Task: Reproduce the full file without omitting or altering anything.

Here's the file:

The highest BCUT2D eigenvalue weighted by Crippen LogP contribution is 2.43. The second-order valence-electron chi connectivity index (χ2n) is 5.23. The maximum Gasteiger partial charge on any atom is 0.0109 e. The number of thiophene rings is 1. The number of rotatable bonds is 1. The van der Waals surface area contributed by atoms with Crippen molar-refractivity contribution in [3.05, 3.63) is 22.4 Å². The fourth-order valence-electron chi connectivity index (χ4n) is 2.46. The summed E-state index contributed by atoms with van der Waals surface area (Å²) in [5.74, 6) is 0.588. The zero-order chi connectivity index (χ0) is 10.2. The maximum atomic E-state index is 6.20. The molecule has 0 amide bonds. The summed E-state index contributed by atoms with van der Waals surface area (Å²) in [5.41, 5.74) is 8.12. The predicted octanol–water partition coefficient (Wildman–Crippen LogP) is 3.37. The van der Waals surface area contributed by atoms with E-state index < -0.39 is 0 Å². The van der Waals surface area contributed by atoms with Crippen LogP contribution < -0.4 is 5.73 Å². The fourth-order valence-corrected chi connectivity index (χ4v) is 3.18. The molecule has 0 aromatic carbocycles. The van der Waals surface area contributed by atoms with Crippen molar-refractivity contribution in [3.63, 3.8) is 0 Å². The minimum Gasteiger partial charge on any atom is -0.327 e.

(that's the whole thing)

The highest BCUT2D eigenvalue weighted by Crippen LogP contribution is 2.43. The second-order valence-electron chi connectivity index (χ2n) is 5.23. The maximum Gasteiger partial charge on any atom is 0.0109 e. The number of thiophene rings is 1. The number of rotatable bonds is 1. The van der Waals surface area contributed by atoms with Crippen molar-refractivity contribution in [3.05, 3.63) is 22.4 Å². The fourth-order valence-electron chi connectivity index (χ4n) is 2.46. The summed E-state index contributed by atoms with van der Waals surface area (Å²) in [5.74, 6) is 0.588. The zero-order chi connectivity index (χ0) is 10.2. The maximum atomic E-state index is 6.20. The molecule has 0 amide bonds. The summed E-state index contributed by atoms with van der Waals surface area (Å²) in [5.41, 5.74) is 8.12. The predicted octanol–water partition coefficient (Wildman–Crippen LogP) is 3.37. The van der Waals surface area contributed by atoms with E-state index < -0.39 is 0 Å². The van der Waals surface area contributed by atoms with Crippen LogP contribution < -0.4 is 5.73 Å². The fourth-order valence-corrected chi connectivity index (χ4v) is 3.18. The molecule has 0 aromatic carbocycles. The van der Waals surface area contributed by atoms with Crippen molar-refractivity contribution in [3.63, 3.8) is 0 Å². The minimum Gasteiger partial charge on any atom is -0.327 e.